Women and youth America’s Cup regattas confirmed, using new AC40 class

The Royal New Zealand Yacht Squadron (RNZYS), Emirates Team New Zealand (ETNZ), the Royal Yacht Squadron Ltd (RYSL) and Ineos Team UK have confirmed that the next America’s Cup event will be multi-challenger and not a one-on-one as has been speculated. And it’ll feature women and youth America’s Cup regattas.

This will be via a new class of boat, the one design AC40 foiling monohull, which organisers hope will help expand pathways into the main event. The women and youth events will form part of the overall 37th America’s Cup event schedule at the host venue.

With the AC75 remaining as the centrepiece of racing for at least the next two editions, the aim of the AC40 is to be a catalyst to accelerate participation from the talent pool of female and youth foiling sailors via separate AC37 women’s and youth America’s Cup regattas, says the joint statement.

“Creating pathways and increasing participation for women, youth and emerging nations is something that has been a priority since winning in 2017,” says RNZYS commodore Aaron Young. “In fact, universally it is seen as something that will only benefit everyone in the sport of sailing and was illustrated in the 20 entries, we received to our mixed crew youth AC that was initially planned for 2021, prior to Covid-19.

“To now be announcing the AC40s as the exciting class that will be used by AC teams for their scale testing and development, match race training, preliminary regattas and then for the women’s and youth events makes complete sense.”

ETNZ CEO Grant Dalton says: “All of the competing teams must purchase at least one AC40 which will be used in the preliminary regattas, and then be made available for the respective and independent women’s and youth regattas to be held at the venue of the AC37 match.

“The yacht clubs of competing AC teams must enter both the women’s and youth events, however entries will also be open to other countries and yacht clubs.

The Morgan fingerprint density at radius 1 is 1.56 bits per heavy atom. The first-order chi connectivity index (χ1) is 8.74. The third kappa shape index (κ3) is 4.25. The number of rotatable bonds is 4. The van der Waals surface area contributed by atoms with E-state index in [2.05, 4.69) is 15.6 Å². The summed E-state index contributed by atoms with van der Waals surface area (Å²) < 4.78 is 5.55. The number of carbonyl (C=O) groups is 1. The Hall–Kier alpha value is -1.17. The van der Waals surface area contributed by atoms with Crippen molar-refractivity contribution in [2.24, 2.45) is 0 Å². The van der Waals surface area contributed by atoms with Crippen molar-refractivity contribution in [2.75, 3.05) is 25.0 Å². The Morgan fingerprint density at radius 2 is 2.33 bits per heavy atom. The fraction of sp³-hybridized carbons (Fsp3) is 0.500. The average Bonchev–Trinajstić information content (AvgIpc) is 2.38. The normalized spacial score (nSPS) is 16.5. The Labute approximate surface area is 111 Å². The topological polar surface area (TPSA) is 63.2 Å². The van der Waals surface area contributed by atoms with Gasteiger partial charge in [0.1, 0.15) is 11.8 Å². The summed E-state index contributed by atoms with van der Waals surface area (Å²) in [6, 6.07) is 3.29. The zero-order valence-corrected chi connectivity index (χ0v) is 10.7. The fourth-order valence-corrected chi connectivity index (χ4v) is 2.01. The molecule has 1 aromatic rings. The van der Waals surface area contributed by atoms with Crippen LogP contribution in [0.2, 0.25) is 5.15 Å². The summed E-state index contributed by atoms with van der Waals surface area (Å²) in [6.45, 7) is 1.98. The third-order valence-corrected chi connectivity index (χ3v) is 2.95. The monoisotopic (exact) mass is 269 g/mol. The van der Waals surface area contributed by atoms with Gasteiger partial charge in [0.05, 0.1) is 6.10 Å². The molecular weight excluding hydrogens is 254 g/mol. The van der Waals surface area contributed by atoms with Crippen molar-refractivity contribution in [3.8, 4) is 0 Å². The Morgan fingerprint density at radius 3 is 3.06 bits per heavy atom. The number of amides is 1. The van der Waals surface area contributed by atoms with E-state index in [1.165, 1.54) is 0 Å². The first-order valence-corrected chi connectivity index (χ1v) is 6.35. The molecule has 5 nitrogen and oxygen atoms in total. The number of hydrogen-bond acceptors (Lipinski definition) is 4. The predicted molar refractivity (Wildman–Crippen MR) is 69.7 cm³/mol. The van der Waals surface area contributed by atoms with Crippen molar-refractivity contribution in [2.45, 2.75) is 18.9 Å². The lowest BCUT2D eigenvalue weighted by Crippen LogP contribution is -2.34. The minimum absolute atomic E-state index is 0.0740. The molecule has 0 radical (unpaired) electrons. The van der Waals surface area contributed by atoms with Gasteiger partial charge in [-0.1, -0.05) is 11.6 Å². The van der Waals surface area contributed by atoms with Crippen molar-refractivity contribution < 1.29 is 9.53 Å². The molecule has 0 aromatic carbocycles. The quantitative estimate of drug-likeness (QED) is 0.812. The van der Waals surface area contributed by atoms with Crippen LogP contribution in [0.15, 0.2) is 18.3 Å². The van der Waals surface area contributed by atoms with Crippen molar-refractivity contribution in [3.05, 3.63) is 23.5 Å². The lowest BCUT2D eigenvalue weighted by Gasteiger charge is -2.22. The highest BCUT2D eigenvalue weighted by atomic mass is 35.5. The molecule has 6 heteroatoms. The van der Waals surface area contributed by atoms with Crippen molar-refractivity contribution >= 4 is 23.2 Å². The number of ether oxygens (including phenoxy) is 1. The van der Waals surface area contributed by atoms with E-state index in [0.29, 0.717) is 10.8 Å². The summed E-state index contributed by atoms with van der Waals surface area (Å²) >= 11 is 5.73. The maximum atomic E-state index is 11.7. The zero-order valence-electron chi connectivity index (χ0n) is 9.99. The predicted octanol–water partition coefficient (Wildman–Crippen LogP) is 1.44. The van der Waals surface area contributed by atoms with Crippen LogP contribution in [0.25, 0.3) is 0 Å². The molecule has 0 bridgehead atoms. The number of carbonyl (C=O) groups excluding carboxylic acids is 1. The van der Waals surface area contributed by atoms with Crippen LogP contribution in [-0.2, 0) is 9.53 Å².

“We would certainly anticipate an entry from the host country, if in fact they do not have an America’s Cup team.

“Furthermore, once the teams AC40’s are delivered by the end of 2022 and early 2023, our hope is that private owners will purchase their own AC40s as we start to build an exciting and accessible class for the future.”

Speculation is rife on social media as to the inclusion of the statement regarding a host nation not having an America’s Cup team, with many commentators wondering if this is the pathway into the next venue being neither New Zealand or the UK. Other commentators have bemoaned the ‘gender-washing’, hoping that there would be gender parity in the AC75 crews, instead of tacking women on the end. The debate about tokenism and what it is, and what is isn’t, remains.

Ineos Team UK’s team principal Sir Ben Ainslie says: “The America’s Cup has an important role to play in expanding access and inclusion for all athletes into sailing. The women’s and youth America’s Cup regattas are an important move forward and a much-needed platform that enables all nations to improve diversity and inclusion in our sport.

“We look forward to creating a pathway in Britain that will support both programmes on and off the water, giving our athletes opportunities for success in competition, whilst also helping to bridge the gap into professional sailing.”

Main image courtesy of ACE Studio Borlenghi.

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